Dorothy Day, Archbishop Gomez and today’s challenges

I had the great privilege earlier this month of attending a conference on Dorothy Day at the University of St. Francis here in Fort Wayne, Indiana (see Pages 6-7 for the full story), and one of the many highlights of those three days was spending time once again with Los Angeles Archbishop José H. Gomez, an OSV author and, I believe I can say, friend.

Archbishop Gomez was kind enough to visit the offices of Our Sunday Visitor while he was in town, updating the staff on a recent meeting with Pope Francis (he’s very much looking forward to his trip to the United States in September), the state of the archdiocese of Los Angeles (5 million Catholics), and the growing rate of Hispanic and Asian Catholics in that part of the country.

All fascinating stuff.

But what has really stayed with me from Archbishop Gomez’s visit was the talk he gave to members of the Dorothy Day conference May 15, in which he illustrated how the example of Day in the 20th century can help Catholics as we face the challenges of today’s society.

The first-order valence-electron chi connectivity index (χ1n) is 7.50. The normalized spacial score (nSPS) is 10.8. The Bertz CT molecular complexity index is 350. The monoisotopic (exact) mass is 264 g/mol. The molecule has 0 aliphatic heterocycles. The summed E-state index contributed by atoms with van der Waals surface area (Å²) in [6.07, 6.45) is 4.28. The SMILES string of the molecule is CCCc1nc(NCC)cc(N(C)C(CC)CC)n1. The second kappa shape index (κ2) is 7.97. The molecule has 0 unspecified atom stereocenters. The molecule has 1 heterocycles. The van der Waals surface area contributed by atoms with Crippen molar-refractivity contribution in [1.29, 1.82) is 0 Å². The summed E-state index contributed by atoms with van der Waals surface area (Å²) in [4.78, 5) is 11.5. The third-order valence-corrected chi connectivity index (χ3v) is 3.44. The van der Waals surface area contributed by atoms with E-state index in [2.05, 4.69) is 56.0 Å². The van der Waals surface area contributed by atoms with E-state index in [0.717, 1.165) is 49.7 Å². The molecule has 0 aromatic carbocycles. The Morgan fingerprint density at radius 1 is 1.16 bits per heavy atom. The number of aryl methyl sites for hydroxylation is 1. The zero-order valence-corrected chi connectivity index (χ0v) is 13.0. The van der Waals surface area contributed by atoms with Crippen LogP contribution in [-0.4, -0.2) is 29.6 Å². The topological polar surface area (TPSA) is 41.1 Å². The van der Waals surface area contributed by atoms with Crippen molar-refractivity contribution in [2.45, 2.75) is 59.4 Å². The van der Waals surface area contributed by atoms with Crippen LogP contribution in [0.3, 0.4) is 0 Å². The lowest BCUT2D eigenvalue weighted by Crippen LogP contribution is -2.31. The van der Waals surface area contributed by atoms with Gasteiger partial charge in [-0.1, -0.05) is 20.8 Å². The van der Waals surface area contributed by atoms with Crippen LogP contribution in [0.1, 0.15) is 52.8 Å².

“I think we all recognize that the America we live in today has grown radically de-Christianized and secularized,” Archbishop Gomez said. “More and more, our society functions as if God does not exist and as if religious faith and morality are irrelevant to the concerns of our life together. I think we understand that the direction of our secular society means that we are going to see more and more hostility toward Christian institutions and the expression of Christian beliefs in the years to come.”

One only has to keep up with the daily news to know that these observations, unfortunately, are already proving to be true. So, he asked, “how do we continue to live as Christians in a society that no longer has any room for Christ and for God?”

“This is a challenge that I personally face every day as a Church leader ... and it is a challenge that each one of you faces in your own lives,” Archbishop Gomez said. “This question goes to the heart of how we live, how we work, how we raise our families. In other words, it’s very serious. It’s real. What is at stake for us, for all of us, is the future of the Church’s mission.”

Thankfully his talk did not end there. Rather than focus on doom, gloom and dire predictions, the archbishop said we must do as Day suggested and “raise up a new generation of saints.” How? By helping everyone we encounter find a home in the Catholic Church the same way that Day did: through an “overpowering awareness of the reality of God’s love and mercy.”

Is that not what Pope Francis is calling us to do, almost on a daily basis?

We must be a Church of mission, Archbishop Gomez said, and “we need to feel the passion that Dorothy Day had for the Incarnation.”

Only then will we be able to combat the great challenges of our time, and only then will we be on a path to holiness.

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